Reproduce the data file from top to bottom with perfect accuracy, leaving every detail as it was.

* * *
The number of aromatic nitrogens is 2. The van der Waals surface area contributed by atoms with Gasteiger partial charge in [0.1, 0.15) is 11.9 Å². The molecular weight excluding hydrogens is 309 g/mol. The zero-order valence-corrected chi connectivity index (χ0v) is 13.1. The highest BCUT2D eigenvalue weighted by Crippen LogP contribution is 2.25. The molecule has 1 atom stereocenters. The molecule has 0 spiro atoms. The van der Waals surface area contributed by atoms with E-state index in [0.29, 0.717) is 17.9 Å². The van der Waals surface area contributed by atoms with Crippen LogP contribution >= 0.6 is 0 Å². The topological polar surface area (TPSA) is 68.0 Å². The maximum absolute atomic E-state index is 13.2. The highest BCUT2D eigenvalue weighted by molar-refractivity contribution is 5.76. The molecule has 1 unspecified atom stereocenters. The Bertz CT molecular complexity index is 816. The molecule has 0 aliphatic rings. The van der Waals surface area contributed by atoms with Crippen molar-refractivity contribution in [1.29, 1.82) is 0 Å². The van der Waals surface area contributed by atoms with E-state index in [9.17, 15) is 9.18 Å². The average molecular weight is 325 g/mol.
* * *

The number of aromatic nitrogens is 2. The van der Waals surface area contributed by atoms with Gasteiger partial charge in [0.1, 0.15) is 11.9 Å². The molecular weight excluding hydrogens is 309 g/mol. The zero-order valence-corrected chi connectivity index (χ0v) is 13.1. The highest BCUT2D eigenvalue weighted by Crippen LogP contribution is 2.25. The molecule has 1 atom stereocenters. The molecule has 0 spiro atoms. The van der Waals surface area contributed by atoms with E-state index in [0.29, 0.717) is 17.9 Å². The van der Waals surface area contributed by atoms with Crippen LogP contribution >= 0.6 is 0 Å². The topological polar surface area (TPSA) is 68.0 Å². The maximum absolute atomic E-state index is 13.2. The highest BCUT2D eigenvalue weighted by molar-refractivity contribution is 5.76. The molecule has 1 unspecified atom stereocenters. The Bertz CT molecular complexity index is 816. The molecule has 0 aliphatic rings. The van der Waals surface area contributed by atoms with Crippen molar-refractivity contribution in [1.29, 1.82) is 0 Å². The van der Waals surface area contributed by atoms with E-state index in [9.17, 15) is 9.18 Å². The average molecular weight is 325 g/mol.